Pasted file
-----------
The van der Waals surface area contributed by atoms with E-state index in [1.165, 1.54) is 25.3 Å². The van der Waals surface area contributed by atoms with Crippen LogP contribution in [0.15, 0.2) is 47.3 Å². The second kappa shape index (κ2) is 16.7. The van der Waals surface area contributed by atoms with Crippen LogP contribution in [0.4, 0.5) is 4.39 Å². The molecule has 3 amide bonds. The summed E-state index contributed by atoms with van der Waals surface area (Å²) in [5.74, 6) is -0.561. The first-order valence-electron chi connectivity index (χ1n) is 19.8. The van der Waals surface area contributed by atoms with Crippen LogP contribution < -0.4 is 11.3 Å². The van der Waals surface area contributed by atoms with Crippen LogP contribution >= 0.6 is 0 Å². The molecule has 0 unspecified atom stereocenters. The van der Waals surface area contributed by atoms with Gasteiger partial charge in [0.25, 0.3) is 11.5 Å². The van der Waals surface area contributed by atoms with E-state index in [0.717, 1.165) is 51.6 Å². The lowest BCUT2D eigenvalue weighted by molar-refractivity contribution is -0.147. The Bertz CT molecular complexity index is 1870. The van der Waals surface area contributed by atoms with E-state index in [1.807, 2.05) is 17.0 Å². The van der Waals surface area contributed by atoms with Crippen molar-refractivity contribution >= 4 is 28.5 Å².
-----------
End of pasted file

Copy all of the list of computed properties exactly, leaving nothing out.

The van der Waals surface area contributed by atoms with E-state index in [1.165, 1.54) is 25.3 Å². The van der Waals surface area contributed by atoms with Crippen LogP contribution in [0.15, 0.2) is 47.3 Å². The second kappa shape index (κ2) is 16.7. The van der Waals surface area contributed by atoms with Crippen LogP contribution in [0.4, 0.5) is 4.39 Å². The molecule has 3 amide bonds. The summed E-state index contributed by atoms with van der Waals surface area (Å²) in [5.74, 6) is -0.561. The first-order valence-electron chi connectivity index (χ1n) is 19.8. The van der Waals surface area contributed by atoms with Crippen LogP contribution < -0.4 is 11.3 Å². The van der Waals surface area contributed by atoms with Crippen LogP contribution >= 0.6 is 0 Å². The molecule has 0 unspecified atom stereocenters. The van der Waals surface area contributed by atoms with Gasteiger partial charge in [0.25, 0.3) is 11.5 Å². The van der Waals surface area contributed by atoms with E-state index in [0.717, 1.165) is 51.6 Å². The lowest BCUT2D eigenvalue weighted by molar-refractivity contribution is -0.147. The Bertz CT molecular complexity index is 1870. The van der Waals surface area contributed by atoms with E-state index in [1.807, 2.05) is 17.0 Å². The van der Waals surface area contributed by atoms with Crippen molar-refractivity contribution >= 4 is 28.5 Å².